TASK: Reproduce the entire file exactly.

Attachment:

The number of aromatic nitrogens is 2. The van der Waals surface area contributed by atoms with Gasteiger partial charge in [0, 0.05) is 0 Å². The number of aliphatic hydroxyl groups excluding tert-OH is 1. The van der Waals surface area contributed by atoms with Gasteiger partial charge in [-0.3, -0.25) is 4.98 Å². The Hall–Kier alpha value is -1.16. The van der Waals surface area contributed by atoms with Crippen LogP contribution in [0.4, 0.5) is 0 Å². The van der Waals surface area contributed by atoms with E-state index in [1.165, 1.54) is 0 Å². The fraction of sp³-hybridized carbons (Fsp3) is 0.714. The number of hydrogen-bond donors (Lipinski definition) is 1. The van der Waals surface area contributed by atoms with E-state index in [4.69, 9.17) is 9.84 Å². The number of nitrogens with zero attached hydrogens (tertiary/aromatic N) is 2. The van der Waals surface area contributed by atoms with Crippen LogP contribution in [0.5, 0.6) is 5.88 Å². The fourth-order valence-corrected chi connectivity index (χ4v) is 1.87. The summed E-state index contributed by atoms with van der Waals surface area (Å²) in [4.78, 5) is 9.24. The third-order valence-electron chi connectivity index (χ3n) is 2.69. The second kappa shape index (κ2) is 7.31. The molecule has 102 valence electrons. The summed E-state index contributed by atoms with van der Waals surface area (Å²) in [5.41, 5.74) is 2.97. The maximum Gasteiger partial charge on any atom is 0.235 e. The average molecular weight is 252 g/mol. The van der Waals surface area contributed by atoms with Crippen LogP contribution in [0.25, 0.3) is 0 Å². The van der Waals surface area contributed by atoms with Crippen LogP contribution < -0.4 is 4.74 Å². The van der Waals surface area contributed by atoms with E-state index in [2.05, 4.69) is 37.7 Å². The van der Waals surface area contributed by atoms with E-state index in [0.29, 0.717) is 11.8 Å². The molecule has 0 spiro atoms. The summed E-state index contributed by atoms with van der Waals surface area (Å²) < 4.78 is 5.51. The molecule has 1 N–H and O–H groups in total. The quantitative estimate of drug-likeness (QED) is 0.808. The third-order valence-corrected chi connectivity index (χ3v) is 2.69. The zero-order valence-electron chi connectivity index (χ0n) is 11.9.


The number of aromatic nitrogens is 2. The van der Waals surface area contributed by atoms with Gasteiger partial charge in [0, 0.05) is 0 Å². The number of aliphatic hydroxyl groups excluding tert-OH is 1. The van der Waals surface area contributed by atoms with Gasteiger partial charge in [-0.3, -0.25) is 4.98 Å². The Hall–Kier alpha value is -1.16. The van der Waals surface area contributed by atoms with Crippen LogP contribution in [0.4, 0.5) is 0 Å². The van der Waals surface area contributed by atoms with E-state index in [1.165, 1.54) is 0 Å². The fraction of sp³-hybridized carbons (Fsp3) is 0.714. The number of hydrogen-bond donors (Lipinski definition) is 1. The van der Waals surface area contributed by atoms with E-state index in [4.69, 9.17) is 9.84 Å². The number of nitrogens with zero attached hydrogens (tertiary/aromatic N) is 2. The van der Waals surface area contributed by atoms with Crippen LogP contribution in [0.5, 0.6) is 5.88 Å². The fourth-order valence-corrected chi connectivity index (χ4v) is 1.87. The summed E-state index contributed by atoms with van der Waals surface area (Å²) in [4.78, 5) is 9.24. The third-order valence-electron chi connectivity index (χ3n) is 2.69. The second kappa shape index (κ2) is 7.31. The molecule has 102 valence electrons. The summed E-state index contributed by atoms with van der Waals surface area (Å²) in [5.41, 5.74) is 2.97. The maximum Gasteiger partial charge on any atom is 0.235 e. The average molecular weight is 252 g/mol. The van der Waals surface area contributed by atoms with Crippen LogP contribution in [0.25, 0.3) is 0 Å². The van der Waals surface area contributed by atoms with Crippen LogP contribution < -0.4 is 4.74 Å². The van der Waals surface area contributed by atoms with E-state index in [2.05, 4.69) is 37.7 Å². The van der Waals surface area contributed by atoms with E-state index in [0.29, 0.717) is 11.8 Å². The molecule has 0 spiro atoms. The summed E-state index contributed by atoms with van der Waals surface area (Å²) < 4.78 is 5.51. The molecule has 1 N–H and O–H groups in total. The quantitative estimate of drug-likeness (QED) is 0.808. The third-order valence-corrected chi connectivity index (χ3v) is 2.69. The zero-order valence-electron chi connectivity index (χ0n) is 11.9.